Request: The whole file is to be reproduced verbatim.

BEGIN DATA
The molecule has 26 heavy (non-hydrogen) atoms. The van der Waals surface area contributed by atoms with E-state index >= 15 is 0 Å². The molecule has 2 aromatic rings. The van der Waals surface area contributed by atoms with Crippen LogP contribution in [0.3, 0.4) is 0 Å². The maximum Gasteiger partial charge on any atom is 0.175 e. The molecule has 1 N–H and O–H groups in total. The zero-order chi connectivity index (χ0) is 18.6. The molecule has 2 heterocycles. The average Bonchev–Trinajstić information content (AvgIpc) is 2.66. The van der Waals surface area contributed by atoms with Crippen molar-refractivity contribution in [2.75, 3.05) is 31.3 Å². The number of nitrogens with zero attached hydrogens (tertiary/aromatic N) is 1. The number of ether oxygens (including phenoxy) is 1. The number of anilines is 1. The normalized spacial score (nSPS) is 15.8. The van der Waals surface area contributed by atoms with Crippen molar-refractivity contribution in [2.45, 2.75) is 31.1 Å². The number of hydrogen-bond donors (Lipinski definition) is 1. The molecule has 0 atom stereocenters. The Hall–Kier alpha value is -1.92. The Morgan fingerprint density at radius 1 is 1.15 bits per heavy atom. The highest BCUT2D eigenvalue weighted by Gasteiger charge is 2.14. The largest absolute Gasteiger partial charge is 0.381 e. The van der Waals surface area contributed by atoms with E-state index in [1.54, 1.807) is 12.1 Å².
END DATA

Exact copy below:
The molecule has 26 heavy (non-hydrogen) atoms. The van der Waals surface area contributed by atoms with E-state index >= 15 is 0 Å². The molecule has 2 aromatic rings. The van der Waals surface area contributed by atoms with Crippen LogP contribution in [0.3, 0.4) is 0 Å². The maximum Gasteiger partial charge on any atom is 0.175 e. The molecule has 1 N–H and O–H groups in total. The zero-order chi connectivity index (χ0) is 18.6. The molecule has 2 heterocycles. The average Bonchev–Trinajstić information content (AvgIpc) is 2.66. The van der Waals surface area contributed by atoms with Crippen molar-refractivity contribution in [2.75, 3.05) is 31.3 Å². The number of nitrogens with zero attached hydrogens (tertiary/aromatic N) is 1. The number of ether oxygens (including phenoxy) is 1. The number of anilines is 1. The normalized spacial score (nSPS) is 15.8. The van der Waals surface area contributed by atoms with Crippen molar-refractivity contribution in [2.45, 2.75) is 31.1 Å². The number of hydrogen-bond donors (Lipinski definition) is 1. The molecule has 0 atom stereocenters. The Hall–Kier alpha value is -1.92. The Morgan fingerprint density at radius 1 is 1.15 bits per heavy atom. The highest BCUT2D eigenvalue weighted by Gasteiger charge is 2.14. The largest absolute Gasteiger partial charge is 0.381 e. The van der Waals surface area contributed by atoms with E-state index in [1.54, 1.807) is 12.1 Å².